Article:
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Chinese New Year in Melbourne

Updated on February 19, 2010

A Guide to the Fierce Frenzy of Chinese New Year in Melbourne

The Chinese New Year, which begins on the darkest day of the lunar calendar, always starts off with a roar! With each fresh lunar year, Melburnians flock to Chinatown to join in a frenetic frenzy of festivities, fireworks and food.

China Town Gate

"More Chinatown" by Reinis Traidas from Flickr. Original URL:
"More Chinatown" by Reinis Traidas from Flickr. Original URL:

Lucky Animals! A Brief History and Overview of Chinese New Year

As midnight approaches, the Dai Loong (a giant writhing dragon mascot) snakes through the streets as revellers attempt to get a glimpse, and sometimes, a chance to touch the fiendish fire-eater for a dose of luck. While, Melbourne’s Chinese community light lanterns to lead the way to a better new year, while the crowds bang pots and pans hoping to scare away the evil spirits.

The Chinese New Year is the most distinguished and enduring events of the Chinese calendar. With the moon’s movements as its guide, from the darkest date to the brightest eve, the jubilation (from preparation to getting over a hangover) lasts for several weeks.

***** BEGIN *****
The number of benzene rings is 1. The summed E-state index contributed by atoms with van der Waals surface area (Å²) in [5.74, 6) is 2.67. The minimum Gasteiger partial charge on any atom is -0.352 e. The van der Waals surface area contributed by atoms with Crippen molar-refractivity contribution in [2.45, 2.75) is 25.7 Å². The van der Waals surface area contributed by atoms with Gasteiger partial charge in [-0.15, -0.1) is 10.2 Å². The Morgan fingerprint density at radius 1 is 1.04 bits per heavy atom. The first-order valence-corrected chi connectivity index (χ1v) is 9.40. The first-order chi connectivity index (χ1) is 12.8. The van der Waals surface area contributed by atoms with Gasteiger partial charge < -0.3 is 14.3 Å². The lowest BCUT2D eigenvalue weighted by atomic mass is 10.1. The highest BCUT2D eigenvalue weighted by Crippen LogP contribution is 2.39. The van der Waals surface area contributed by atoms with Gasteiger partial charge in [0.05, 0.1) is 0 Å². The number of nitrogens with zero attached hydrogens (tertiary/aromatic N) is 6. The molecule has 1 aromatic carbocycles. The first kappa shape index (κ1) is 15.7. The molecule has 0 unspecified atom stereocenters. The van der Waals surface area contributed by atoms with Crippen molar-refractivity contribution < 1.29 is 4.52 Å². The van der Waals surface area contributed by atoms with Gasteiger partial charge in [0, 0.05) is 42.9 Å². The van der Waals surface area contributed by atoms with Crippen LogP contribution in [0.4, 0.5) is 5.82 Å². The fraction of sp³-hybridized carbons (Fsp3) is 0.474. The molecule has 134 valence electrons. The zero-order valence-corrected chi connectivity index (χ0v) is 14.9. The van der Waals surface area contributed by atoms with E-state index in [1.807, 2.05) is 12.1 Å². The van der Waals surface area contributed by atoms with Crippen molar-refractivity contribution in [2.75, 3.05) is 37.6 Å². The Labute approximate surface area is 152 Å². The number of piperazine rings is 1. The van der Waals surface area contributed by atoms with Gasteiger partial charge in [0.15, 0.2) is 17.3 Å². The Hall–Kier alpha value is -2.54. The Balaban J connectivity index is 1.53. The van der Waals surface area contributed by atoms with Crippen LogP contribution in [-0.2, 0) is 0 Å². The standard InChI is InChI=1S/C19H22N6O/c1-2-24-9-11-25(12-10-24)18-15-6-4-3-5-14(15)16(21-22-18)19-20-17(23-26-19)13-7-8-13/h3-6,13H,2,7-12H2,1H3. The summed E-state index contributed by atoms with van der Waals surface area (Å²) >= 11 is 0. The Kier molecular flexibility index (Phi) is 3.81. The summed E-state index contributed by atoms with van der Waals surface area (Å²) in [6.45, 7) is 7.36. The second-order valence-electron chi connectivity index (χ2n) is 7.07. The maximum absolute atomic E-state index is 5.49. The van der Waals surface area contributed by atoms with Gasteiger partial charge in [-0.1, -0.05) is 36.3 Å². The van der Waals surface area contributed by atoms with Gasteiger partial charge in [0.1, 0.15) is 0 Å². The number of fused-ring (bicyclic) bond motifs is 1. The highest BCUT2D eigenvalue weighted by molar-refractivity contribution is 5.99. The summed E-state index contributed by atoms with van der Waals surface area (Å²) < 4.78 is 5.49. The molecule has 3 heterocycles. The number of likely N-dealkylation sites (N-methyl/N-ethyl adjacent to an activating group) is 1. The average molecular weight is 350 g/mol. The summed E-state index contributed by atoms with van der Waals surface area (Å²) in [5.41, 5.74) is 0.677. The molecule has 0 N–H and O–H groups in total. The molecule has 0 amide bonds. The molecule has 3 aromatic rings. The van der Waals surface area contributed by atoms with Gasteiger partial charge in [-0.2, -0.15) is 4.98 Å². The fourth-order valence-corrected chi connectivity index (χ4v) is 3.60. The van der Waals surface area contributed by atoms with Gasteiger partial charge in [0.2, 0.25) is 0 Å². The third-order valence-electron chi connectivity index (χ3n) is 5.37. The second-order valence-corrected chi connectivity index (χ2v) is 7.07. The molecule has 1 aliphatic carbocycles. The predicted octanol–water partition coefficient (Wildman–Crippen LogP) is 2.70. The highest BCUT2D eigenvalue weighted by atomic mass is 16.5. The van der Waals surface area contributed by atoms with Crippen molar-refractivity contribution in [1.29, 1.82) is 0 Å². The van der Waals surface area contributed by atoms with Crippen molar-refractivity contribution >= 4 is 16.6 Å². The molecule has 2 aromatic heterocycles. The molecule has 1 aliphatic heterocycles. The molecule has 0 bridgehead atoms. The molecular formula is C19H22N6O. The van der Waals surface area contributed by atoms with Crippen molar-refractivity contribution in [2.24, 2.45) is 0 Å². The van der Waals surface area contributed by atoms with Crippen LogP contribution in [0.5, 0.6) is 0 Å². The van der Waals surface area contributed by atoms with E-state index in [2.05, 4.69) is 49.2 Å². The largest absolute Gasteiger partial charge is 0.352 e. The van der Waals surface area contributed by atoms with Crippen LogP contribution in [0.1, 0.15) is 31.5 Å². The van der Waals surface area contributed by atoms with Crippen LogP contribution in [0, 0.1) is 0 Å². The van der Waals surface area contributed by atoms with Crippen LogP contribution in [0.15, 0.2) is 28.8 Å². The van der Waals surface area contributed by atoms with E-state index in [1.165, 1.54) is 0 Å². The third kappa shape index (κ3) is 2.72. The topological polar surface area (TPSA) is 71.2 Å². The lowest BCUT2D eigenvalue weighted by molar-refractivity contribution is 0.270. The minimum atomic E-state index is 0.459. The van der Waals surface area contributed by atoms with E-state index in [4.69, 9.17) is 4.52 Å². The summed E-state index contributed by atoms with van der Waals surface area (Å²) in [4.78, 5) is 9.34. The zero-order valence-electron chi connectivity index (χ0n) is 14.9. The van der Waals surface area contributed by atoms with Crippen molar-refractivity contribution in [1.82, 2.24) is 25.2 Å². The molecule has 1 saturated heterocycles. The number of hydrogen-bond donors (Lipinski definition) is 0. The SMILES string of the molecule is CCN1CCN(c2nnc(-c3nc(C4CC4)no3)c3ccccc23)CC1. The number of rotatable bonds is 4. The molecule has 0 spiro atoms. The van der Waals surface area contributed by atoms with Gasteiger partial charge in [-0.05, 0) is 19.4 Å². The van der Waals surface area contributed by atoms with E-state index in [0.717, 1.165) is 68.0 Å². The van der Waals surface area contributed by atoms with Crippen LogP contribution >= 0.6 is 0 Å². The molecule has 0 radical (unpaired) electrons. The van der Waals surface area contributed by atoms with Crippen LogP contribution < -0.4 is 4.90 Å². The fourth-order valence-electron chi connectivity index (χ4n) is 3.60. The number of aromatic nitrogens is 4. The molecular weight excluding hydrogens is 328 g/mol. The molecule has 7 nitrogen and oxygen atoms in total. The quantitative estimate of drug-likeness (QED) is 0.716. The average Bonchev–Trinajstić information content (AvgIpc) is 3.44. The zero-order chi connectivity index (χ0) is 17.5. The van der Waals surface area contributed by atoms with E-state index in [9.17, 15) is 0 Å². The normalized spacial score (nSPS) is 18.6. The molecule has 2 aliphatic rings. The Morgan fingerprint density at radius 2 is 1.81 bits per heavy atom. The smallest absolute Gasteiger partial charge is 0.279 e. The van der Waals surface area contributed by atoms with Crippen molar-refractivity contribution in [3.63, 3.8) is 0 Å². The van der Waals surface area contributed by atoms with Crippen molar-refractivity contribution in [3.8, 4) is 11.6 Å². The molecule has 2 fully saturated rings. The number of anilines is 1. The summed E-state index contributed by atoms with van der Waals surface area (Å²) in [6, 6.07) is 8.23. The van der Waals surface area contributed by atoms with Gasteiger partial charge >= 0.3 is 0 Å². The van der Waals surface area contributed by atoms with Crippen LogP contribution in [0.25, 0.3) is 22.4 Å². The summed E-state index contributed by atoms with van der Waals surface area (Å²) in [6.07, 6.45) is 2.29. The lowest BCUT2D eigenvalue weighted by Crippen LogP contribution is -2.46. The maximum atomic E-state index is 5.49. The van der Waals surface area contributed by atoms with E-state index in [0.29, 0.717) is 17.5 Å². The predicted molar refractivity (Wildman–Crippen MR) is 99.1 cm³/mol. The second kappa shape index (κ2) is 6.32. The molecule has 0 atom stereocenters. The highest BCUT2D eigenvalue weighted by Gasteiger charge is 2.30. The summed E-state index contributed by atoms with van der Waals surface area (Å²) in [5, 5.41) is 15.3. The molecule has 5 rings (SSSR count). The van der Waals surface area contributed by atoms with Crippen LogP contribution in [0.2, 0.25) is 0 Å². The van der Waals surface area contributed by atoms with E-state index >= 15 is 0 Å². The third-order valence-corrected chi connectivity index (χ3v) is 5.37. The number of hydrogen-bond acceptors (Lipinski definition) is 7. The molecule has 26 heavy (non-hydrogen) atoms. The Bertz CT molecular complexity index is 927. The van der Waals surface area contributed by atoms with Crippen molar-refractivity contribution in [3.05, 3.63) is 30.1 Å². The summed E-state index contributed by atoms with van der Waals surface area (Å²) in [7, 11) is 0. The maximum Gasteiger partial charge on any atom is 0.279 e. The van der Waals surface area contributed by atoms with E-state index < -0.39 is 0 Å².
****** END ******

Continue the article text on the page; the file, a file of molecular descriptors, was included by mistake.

Twelve animals dominate each year, signifying a new cycle of time. This belief stems from the legendary story of Buddha who had asked a dozen beasts to meet him in an attempt to end their bickering. Once the race commenced, the wise Buddha rewarded each one a year based on the order that they arrived. Since the shrewd rat hopped on the back of the Ox, each cycle begins with the rat. While the pig, which was probably busy rolling around in the mud or eating some cake, came in last, is at the end of the 12-year phase. (Though, I don’t blame the pig at all…really, who wouldn’t do the same thing?) Buddha then announced that each animal year represented distinct personality traits. This also gives you a legitimate reason to call the bill collector a “snake”, your rival a “rat” or your mother-in-law a “dragon—provided of course, they were actually born in those years!